Reducing Gun Violence

Reducing Gun Violence: Results from an Intervention in East Los Angeles

Copyright Date: 2010
Edition: 2
Published by: RAND Corporation
Pages: 82
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  • Book Info
    Reducing Gun Violence
    Book Description:

    To assess whether an initiative to reduce gun violence that had been successful in Boston could be adapted for use elsewhere, researchers selected an East Los Angeles area for a similar intervention that was to include both law enforcement and social service components. Although the latter component was not widely available when the intervention began, researchers found that the intervention helped reduce violent and gang crime in the targeted districts and that crime also decreased in surrounding communities.

    eISBN: 978-0-8330-5143-1
    Subjects: Sociology, Political Science

Table of Contents

  1. Front Matter
    (pp. i-ii)
  2. Preface
    (pp. iii-vi)
  3. Table of Contents
    (pp. vii-viii)
  4. Figures
    (pp. ix-x)
  5. Tables
    (pp. xi-xii)
  6. Summary
    (pp. xiii-xviii)
  7. Acknowledgments
    (pp. xix-xx)
  8. Abbreviations
    (pp. xxi-xxii)
  9. CHAPTER ONE Reducing Gun Violence in Urban Areas
    (pp. 1-8)

    Violent crime, especially gun homicide, is concentrated in particular locations and populations. It afects cities more than other areas of the United States and is more likely to be committed by and against young males. Within cities, both violent crime and gun homicide by youths are concentrated in neighborhoods with high levels of poverty, drug dealing, and/or gang activity. One recent response to this concentration of violence was the Boston Gun Project, also known as Operation Ceaseire, formed by a coalition of Boston-based researchers, community leaders, criminal justice agency representatives, and clergy who researched, designed, implemented, and monitored a project...

  10. CHAPTER TWO Implementing the Hollenbeck Initiative
    (pp. 9-20)

    The Hollenbeck initiative was designed by a working group that eventually included nearly a score of law enforcement, community-based, and faith-based organizations and institutions (Table 2.1). As the Boston project had, the Hollenbeck initiative quickly came to draw upon support of area churches, including those in the East Los Angeles Deanery of the Catholic Archdiocese. In the first meeting of the working group within Hollenbeck, for example, 14 of the 17 persons in attendance were priests from area parishes. More generally, there is a long tradition of classic, gang-based "street intervention", in the area.¹ Homeboy Industries/Jobs for a Future, a...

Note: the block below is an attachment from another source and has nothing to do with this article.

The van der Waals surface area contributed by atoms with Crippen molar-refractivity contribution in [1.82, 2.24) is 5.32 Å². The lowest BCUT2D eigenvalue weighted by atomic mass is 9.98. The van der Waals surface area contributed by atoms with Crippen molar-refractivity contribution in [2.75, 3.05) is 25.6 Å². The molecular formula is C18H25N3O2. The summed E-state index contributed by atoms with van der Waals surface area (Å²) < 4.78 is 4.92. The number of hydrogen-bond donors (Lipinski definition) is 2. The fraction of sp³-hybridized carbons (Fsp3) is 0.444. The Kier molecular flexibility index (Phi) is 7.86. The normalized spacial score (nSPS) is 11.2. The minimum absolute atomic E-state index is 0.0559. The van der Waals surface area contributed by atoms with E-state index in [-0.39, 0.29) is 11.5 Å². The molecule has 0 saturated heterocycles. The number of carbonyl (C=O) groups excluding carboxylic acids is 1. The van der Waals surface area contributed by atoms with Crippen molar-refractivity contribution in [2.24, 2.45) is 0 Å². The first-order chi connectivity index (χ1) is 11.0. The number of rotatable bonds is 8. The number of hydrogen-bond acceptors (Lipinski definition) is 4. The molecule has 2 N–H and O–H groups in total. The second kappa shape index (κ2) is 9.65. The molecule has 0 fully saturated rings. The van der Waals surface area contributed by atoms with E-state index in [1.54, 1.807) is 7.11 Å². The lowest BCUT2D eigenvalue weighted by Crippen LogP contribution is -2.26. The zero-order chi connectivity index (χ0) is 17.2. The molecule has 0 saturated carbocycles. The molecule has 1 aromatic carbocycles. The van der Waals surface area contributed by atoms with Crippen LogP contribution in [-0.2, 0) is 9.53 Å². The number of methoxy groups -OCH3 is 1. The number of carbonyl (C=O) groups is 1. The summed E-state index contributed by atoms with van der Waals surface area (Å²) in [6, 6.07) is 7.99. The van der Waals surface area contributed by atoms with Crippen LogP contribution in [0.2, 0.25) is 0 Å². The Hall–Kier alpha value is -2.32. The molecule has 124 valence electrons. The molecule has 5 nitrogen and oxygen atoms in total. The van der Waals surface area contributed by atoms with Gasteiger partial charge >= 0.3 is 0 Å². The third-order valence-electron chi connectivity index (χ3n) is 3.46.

11. CHAPTER THREE Evaluating the Initiative
    (pp. 21-46)

    All elements of the initiative were targeted at the ive reporting districts near the site of the triggering event. Some elements of the initiative, such as “retailing” of its message as well as its social services and other com- munity engagement programs, were targeted more broadly throughout Boyle Heights. he balance of Hollenbeck, or that part of Hollenbeck north of the San Bernardino Freeway, received no intervention. hese varying intervention levels present three geographic com- parisons for determining the efectiveness of the initiative in reducing violent crime, gang crime, and gun crime. he comparisons include the following:

    Boyle Heights compared...

  12. CHAPTER FOUR Implications for Future Adaptations
    (pp. 47-56)

    What do the results of Operation Ceasefire in Hollenbeck indicate for future adaptations of similar initiatives? To answer this question, we review the effects of the Hollenbeck initiative. We also look at how well the initiative was implemented and how similar initiatives might be implemented more easily and effectively.

    The broadest parts of the initiative, particularly “retailing” the message of the pending implementation in the hope that the news would lead to widespread reduction of crime in the wake of actual implementation, appears to have had no discernible effect on crime in the immediate aftermath of implementation or during the...

  13. Bibliography
    (pp. 57-59)
  14. Back Matter
    (pp. 60-60)